Naturally, every woman’s sexual desire fluctuates during the different periods in her life. Major changes in her sex drive can be experienced at the beginning or end of a relationship, during pregnancy, during the menopause transition, in case of a major illness, etc.
Let's have a brief look at the symptoms, causes, diagnosis and treatment of low libido in women.
Following are some of the symptoms of low libido in women:
Although these symptoms are usually signs of low sex drive in women, there are no hard and fast rules for diagnosing this problem. The symptoms may vary from one woman to the other. For example, you may not have had sex with your partner for days, but your relationship may be strong and both of you may not be bothered with the lack of sex. Similarly, you may have been having regular sex, but you are not happy with the pleasure that you derive from it.
This basically means that if you are not happy with your sex drive, do not consider your sexual activities to be pleasurable for you, or are just not happy with your sex life, you should think about consulting a doctor.
Your desire for sex can be affected by a combination of various factors. Anything that affects your physical and emotional well-being can have an impact on your sex drive. The causes can be either physical or psychological and can vary from one woman to the other. Here are some of the reasons that you may be facing problems of low libido.
Physical causes may include sexual problems such as pain during sex or inability to reach orgasm. There are various illnesses such as hypertension, diabetes, heart disease, arthritis, or cancers that can affect your sex drive.
Surgeries to your breasts, genital tracts, or uterus and other female organs can reduce the desire for sex. Women also face this problem after childbirth. The general trauma of giving birth to a child and hormonal changes may turn you off sex for a little while or for a longer time.
Painful intercourse due to dyspareunia (pain during vaginal penetration), vaginal dryness, pelvic infection, tumors or cysts in the genital area, and endometriosis may also turn a woman off sex.
A condition called vaginismus may also make having sex difficult or impossible, resulting the woman losing interest in sex. This condition, which is a spasm of the lower vaginal muscles, makes penetration almost impossible and may be either psychological or physical in nature.
Medications, alcohol and drug abuse can also have negative impact on your sexual health. Antidepressants, anti-hypertensive drugs and medicines used to treat cancers will surely kill your sex drive. Similarly, if you drink too much or abuse certain street drugs, your libido may be affected.
Menopause is probably the most common condition that brings about hormonal changes in your body, affecting your libido. During menopause, a woman's ovaries stop producing estrogen, a female sex hormone responsible for maintaining vaginal lubrication and the health of the vaginal walls. This can lead to vaginal dryness and thinning of the walls, causing intercourse to be painful.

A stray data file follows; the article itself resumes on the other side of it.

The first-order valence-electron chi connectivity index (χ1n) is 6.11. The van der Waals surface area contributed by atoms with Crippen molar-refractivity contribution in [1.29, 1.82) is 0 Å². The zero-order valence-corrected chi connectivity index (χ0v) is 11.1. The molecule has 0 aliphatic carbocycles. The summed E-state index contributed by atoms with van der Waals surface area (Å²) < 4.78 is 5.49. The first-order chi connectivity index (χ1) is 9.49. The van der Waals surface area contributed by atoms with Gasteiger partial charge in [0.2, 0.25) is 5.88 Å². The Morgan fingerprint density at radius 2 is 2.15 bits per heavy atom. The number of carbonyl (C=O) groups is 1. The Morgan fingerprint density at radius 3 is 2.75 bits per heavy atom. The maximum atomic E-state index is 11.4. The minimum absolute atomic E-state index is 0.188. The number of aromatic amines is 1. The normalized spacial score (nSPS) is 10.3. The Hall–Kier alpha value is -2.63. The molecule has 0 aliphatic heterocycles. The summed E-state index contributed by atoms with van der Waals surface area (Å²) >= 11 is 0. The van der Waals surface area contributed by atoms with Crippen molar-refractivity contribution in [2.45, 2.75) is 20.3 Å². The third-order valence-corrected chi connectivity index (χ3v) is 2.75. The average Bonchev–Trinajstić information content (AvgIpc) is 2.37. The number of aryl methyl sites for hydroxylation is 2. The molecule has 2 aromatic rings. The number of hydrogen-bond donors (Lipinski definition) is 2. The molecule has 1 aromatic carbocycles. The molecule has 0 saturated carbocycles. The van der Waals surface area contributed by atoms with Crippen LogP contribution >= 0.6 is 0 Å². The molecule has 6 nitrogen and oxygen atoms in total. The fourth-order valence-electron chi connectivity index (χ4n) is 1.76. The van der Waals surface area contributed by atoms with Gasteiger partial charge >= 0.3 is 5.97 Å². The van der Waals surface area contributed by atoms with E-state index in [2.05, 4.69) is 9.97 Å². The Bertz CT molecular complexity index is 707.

Low levels of testosterone during menopause, a sex hormone responsible for maintaining sex drive in women can also decrease your desire for sex.
Hormonal changes also occur during pregnancy and breast-feeding. These can reduce your sex drive. These changes impact a woman's body both physically and emotionally. The tiredness of caring for a new-born child may also turn you off sex.
Psychological factors such as sexual abuse, anxiety, depression, chronic stress, poor body image or low self-esteem may also act as a damper on your libido.
Women need to feel emotionally close with their partner to develop sexual intimacy. Problems in relationship, lack of communication with your partner, or even infidelity can result in lack of emotional closeness, causing loss of interest in sex.
If a visit to your doctor reveals a persistent or recurrent lack of interest in sex, including lack of sexual fantasies and sexual activity, you may be diagnosed with hypoactive sexual desire disorder. Your doctor will ask about your medical history, perform a pelvic exam, and recommend tests such as thyroid test.
Once the diagnosis is made, your doctor may suggest a combination of various steps that may help revive your low sex drive. Medical treatments may involve treating the underlying medical condition, if any, that may be affecting your sex drive.
Estrogen or testosterone therapy in the form of pills, patches or gels can help improve sex drive and sexual response. However, these methods don’t come without side effects.
Another option that may be recommended is herbal libido supplements that can help correct the hormonal, nutritional, and stress-induced imbalances naturally to revive desire for sexual intimacy.
However, medical treatments may not be the only answer to your problem. You may be advised to make certain lifestyle changes. These may include the following:
Besides these, communicating with your partner in an attempt to improve your relationship and your sexual intimacy can go a long way in bringing a positive change in your sex drive.